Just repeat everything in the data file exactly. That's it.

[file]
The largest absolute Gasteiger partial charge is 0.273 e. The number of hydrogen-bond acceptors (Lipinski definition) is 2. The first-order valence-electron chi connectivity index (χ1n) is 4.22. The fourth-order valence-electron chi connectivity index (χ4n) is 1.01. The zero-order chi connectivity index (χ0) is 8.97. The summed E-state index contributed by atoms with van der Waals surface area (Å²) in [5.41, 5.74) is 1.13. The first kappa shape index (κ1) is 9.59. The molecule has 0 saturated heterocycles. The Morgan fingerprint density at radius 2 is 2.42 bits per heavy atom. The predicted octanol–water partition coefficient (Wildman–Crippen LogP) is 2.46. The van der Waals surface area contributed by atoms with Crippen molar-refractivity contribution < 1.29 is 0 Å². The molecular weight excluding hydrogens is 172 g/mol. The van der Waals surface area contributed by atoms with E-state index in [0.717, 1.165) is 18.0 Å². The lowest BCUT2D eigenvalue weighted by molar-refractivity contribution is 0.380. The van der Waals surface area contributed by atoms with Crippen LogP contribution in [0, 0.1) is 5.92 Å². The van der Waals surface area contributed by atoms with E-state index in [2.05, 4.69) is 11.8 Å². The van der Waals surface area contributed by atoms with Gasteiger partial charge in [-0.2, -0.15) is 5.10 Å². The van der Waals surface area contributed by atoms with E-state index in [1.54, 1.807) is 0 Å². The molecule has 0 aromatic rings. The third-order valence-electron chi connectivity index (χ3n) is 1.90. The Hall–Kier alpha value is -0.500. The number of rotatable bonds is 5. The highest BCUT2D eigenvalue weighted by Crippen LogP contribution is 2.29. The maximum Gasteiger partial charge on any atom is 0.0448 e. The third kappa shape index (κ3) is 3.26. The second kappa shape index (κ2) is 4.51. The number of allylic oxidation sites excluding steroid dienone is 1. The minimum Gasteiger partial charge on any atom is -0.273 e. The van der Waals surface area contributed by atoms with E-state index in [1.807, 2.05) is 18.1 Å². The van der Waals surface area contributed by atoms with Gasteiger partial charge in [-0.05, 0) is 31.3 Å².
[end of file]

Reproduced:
The largest absolute Gasteiger partial charge is 0.273 e. The number of hydrogen-bond acceptors (Lipinski definition) is 2. The first-order valence-electron chi connectivity index (χ1n) is 4.22. The fourth-order valence-electron chi connectivity index (χ4n) is 1.01. The zero-order chi connectivity index (χ0) is 8.97. The summed E-state index contributed by atoms with van der Waals surface area (Å²) in [5.41, 5.74) is 1.13. The first kappa shape index (κ1) is 9.59. The molecule has 0 saturated heterocycles. The Morgan fingerprint density at radius 2 is 2.42 bits per heavy atom. The predicted octanol–water partition coefficient (Wildman–Crippen LogP) is 2.46. The van der Waals surface area contributed by atoms with Crippen molar-refractivity contribution < 1.29 is 0 Å². The molecular weight excluding hydrogens is 172 g/mol. The van der Waals surface area contributed by atoms with E-state index in [0.717, 1.165) is 18.0 Å². The lowest BCUT2D eigenvalue weighted by molar-refractivity contribution is 0.380. The van der Waals surface area contributed by atoms with Crippen LogP contribution in [0, 0.1) is 5.92 Å². The van der Waals surface area contributed by atoms with E-state index in [2.05, 4.69) is 11.8 Å². The van der Waals surface area contributed by atoms with Gasteiger partial charge in [-0.2, -0.15) is 5.10 Å². The van der Waals surface area contributed by atoms with E-state index in [1.54, 1.807) is 0 Å². The molecule has 0 aromatic rings. The third-order valence-electron chi connectivity index (χ3n) is 1.90. The Hall–Kier alpha value is -0.500. The number of rotatable bonds is 5. The highest BCUT2D eigenvalue weighted by Crippen LogP contribution is 2.29. The maximum Gasteiger partial charge on any atom is 0.0448 e. The third kappa shape index (κ3) is 3.26. The second kappa shape index (κ2) is 4.51. The number of allylic oxidation sites excluding steroid dienone is 1. The minimum Gasteiger partial charge on any atom is -0.273 e. The van der Waals surface area contributed by atoms with E-state index in [1.807, 2.05) is 18.1 Å². The van der Waals surface area contributed by atoms with Gasteiger partial charge in [-0.05, 0) is 31.3 Å².